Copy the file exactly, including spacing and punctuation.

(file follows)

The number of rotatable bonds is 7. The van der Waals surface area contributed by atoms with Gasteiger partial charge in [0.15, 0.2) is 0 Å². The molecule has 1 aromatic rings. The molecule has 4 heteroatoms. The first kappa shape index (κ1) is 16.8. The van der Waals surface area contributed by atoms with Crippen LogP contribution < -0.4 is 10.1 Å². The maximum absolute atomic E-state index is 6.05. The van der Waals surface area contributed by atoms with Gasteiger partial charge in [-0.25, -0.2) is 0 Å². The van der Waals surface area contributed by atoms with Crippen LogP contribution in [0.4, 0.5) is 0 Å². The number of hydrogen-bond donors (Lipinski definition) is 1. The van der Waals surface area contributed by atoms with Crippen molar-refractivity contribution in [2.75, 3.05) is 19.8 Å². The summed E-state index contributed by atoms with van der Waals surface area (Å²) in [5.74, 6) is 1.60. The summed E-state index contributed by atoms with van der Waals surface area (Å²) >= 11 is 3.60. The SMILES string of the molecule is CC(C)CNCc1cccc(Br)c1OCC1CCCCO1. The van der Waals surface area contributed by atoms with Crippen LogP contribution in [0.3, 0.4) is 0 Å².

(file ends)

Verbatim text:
The number of rotatable bonds is 7. The van der Waals surface area contributed by atoms with Gasteiger partial charge in [0.15, 0.2) is 0 Å². The molecule has 1 aromatic rings. The molecule has 4 heteroatoms. The first kappa shape index (κ1) is 16.8. The van der Waals surface area contributed by atoms with Crippen LogP contribution < -0.4 is 10.1 Å². The maximum absolute atomic E-state index is 6.05. The van der Waals surface area contributed by atoms with Gasteiger partial charge in [-0.25, -0.2) is 0 Å². The van der Waals surface area contributed by atoms with Crippen LogP contribution in [0.4, 0.5) is 0 Å². The number of hydrogen-bond donors (Lipinski definition) is 1. The van der Waals surface area contributed by atoms with Crippen molar-refractivity contribution in [2.75, 3.05) is 19.8 Å². The summed E-state index contributed by atoms with van der Waals surface area (Å²) in [5.74, 6) is 1.60. The summed E-state index contributed by atoms with van der Waals surface area (Å²) >= 11 is 3.60. The SMILES string of the molecule is CC(C)CNCc1cccc(Br)c1OCC1CCCCO1. The van der Waals surface area contributed by atoms with Crippen LogP contribution in [0.3, 0.4) is 0 Å².